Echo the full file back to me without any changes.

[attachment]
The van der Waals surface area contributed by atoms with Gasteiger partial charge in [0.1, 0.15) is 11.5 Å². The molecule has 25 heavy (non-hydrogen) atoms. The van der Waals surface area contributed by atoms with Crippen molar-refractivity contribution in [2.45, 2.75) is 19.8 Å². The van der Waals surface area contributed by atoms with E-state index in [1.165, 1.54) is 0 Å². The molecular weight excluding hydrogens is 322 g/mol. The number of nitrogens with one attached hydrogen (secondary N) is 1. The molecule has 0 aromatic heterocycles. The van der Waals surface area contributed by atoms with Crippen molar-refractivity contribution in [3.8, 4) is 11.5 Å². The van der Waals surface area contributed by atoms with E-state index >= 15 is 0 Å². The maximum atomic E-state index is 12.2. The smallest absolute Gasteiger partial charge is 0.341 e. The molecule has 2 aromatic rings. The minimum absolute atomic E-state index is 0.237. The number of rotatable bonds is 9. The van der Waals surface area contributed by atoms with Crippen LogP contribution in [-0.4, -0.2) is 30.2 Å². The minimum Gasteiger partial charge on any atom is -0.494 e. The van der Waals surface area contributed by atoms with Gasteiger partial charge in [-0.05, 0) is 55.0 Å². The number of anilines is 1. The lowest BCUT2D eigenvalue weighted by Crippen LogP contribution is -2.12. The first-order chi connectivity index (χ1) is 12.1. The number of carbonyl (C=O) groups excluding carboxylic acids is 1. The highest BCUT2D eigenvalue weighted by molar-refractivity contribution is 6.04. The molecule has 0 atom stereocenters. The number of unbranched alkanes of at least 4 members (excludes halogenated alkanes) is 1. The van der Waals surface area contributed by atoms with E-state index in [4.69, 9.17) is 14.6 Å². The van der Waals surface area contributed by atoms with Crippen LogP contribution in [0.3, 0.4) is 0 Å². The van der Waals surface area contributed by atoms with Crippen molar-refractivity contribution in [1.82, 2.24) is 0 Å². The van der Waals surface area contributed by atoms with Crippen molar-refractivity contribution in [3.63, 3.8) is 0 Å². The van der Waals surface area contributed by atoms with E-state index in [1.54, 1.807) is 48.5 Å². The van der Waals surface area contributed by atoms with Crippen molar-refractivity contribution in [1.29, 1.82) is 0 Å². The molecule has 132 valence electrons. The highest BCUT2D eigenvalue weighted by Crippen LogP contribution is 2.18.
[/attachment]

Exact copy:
The van der Waals surface area contributed by atoms with Gasteiger partial charge in [0.1, 0.15) is 11.5 Å². The molecule has 25 heavy (non-hydrogen) atoms. The van der Waals surface area contributed by atoms with Crippen molar-refractivity contribution in [2.45, 2.75) is 19.8 Å². The van der Waals surface area contributed by atoms with E-state index in [1.165, 1.54) is 0 Å². The molecular weight excluding hydrogens is 322 g/mol. The number of nitrogens with one attached hydrogen (secondary N) is 1. The molecule has 0 aromatic heterocycles. The van der Waals surface area contributed by atoms with Crippen molar-refractivity contribution in [3.8, 4) is 11.5 Å². The van der Waals surface area contributed by atoms with E-state index >= 15 is 0 Å². The maximum atomic E-state index is 12.2. The smallest absolute Gasteiger partial charge is 0.341 e. The molecule has 2 aromatic rings. The minimum absolute atomic E-state index is 0.237. The number of rotatable bonds is 9. The van der Waals surface area contributed by atoms with Crippen LogP contribution in [-0.4, -0.2) is 30.2 Å². The minimum Gasteiger partial charge on any atom is -0.494 e. The van der Waals surface area contributed by atoms with Gasteiger partial charge in [-0.05, 0) is 55.0 Å². The number of anilines is 1. The lowest BCUT2D eigenvalue weighted by Crippen LogP contribution is -2.12. The first-order chi connectivity index (χ1) is 12.1. The number of carbonyl (C=O) groups excluding carboxylic acids is 1. The highest BCUT2D eigenvalue weighted by molar-refractivity contribution is 6.04. The molecule has 0 atom stereocenters. The number of unbranched alkanes of at least 4 members (excludes halogenated alkanes) is 1. The van der Waals surface area contributed by atoms with E-state index in [4.69, 9.17) is 14.6 Å². The van der Waals surface area contributed by atoms with Crippen LogP contribution in [0.3, 0.4) is 0 Å². The van der Waals surface area contributed by atoms with Crippen molar-refractivity contribution in [1.82, 2.24) is 0 Å². The van der Waals surface area contributed by atoms with Crippen molar-refractivity contribution in [3.63, 3.8) is 0 Å². The van der Waals surface area contributed by atoms with E-state index in [1.54, 1.807) is 48.5 Å². The van der Waals surface area contributed by atoms with Crippen molar-refractivity contribution in [1.29, 1.82) is 0 Å². The molecule has 132 valence electrons. The highest BCUT2D eigenvalue weighted by Crippen LogP contribution is 2.18.